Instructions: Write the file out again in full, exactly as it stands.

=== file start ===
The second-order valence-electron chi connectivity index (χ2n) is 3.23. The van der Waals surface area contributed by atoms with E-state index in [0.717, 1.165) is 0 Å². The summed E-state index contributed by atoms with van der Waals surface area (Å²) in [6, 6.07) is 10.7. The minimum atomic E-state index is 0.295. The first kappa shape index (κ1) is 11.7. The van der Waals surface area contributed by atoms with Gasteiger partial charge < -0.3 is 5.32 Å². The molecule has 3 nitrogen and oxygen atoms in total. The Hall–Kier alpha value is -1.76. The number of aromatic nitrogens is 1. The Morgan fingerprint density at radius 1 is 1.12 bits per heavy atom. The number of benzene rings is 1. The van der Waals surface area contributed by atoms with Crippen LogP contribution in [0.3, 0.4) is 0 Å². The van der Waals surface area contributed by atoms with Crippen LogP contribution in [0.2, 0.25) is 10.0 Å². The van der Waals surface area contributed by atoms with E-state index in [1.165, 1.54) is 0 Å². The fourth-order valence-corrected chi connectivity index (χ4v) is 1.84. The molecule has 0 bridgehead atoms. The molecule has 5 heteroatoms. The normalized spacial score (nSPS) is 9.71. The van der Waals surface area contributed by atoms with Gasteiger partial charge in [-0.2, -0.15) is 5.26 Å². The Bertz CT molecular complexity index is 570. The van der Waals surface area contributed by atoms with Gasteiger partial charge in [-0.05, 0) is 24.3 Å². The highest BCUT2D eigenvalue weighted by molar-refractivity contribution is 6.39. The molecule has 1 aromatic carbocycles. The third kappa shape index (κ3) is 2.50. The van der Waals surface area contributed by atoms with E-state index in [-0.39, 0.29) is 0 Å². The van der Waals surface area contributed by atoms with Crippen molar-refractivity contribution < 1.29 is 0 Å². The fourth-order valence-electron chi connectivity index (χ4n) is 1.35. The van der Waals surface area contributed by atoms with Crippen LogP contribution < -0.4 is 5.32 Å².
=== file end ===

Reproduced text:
The second-order valence-electron chi connectivity index (χ2n) is 3.23. The van der Waals surface area contributed by atoms with E-state index in [0.717, 1.165) is 0 Å². The summed E-state index contributed by atoms with van der Waals surface area (Å²) in [6, 6.07) is 10.7. The minimum atomic E-state index is 0.295. The first kappa shape index (κ1) is 11.7. The van der Waals surface area contributed by atoms with Gasteiger partial charge < -0.3 is 5.32 Å². The molecule has 3 nitrogen and oxygen atoms in total. The Hall–Kier alpha value is -1.76. The number of aromatic nitrogens is 1. The Morgan fingerprint density at radius 1 is 1.12 bits per heavy atom. The number of benzene rings is 1. The van der Waals surface area contributed by atoms with Crippen LogP contribution in [0.3, 0.4) is 0 Å². The van der Waals surface area contributed by atoms with Crippen LogP contribution in [0.2, 0.25) is 10.0 Å². The van der Waals surface area contributed by atoms with E-state index in [1.165, 1.54) is 0 Å². The fourth-order valence-corrected chi connectivity index (χ4v) is 1.84. The molecule has 0 bridgehead atoms. The molecule has 5 heteroatoms. The normalized spacial score (nSPS) is 9.71. The van der Waals surface area contributed by atoms with Gasteiger partial charge in [-0.2, -0.15) is 5.26 Å². The Bertz CT molecular complexity index is 570. The van der Waals surface area contributed by atoms with Gasteiger partial charge in [-0.05, 0) is 24.3 Å². The highest BCUT2D eigenvalue weighted by molar-refractivity contribution is 6.39. The molecule has 1 aromatic carbocycles. The third kappa shape index (κ3) is 2.50. The van der Waals surface area contributed by atoms with E-state index in [-0.39, 0.29) is 0 Å². The van der Waals surface area contributed by atoms with Crippen molar-refractivity contribution < 1.29 is 0 Å². The fourth-order valence-electron chi connectivity index (χ4n) is 1.35. The van der Waals surface area contributed by atoms with Crippen LogP contribution < -0.4 is 5.32 Å².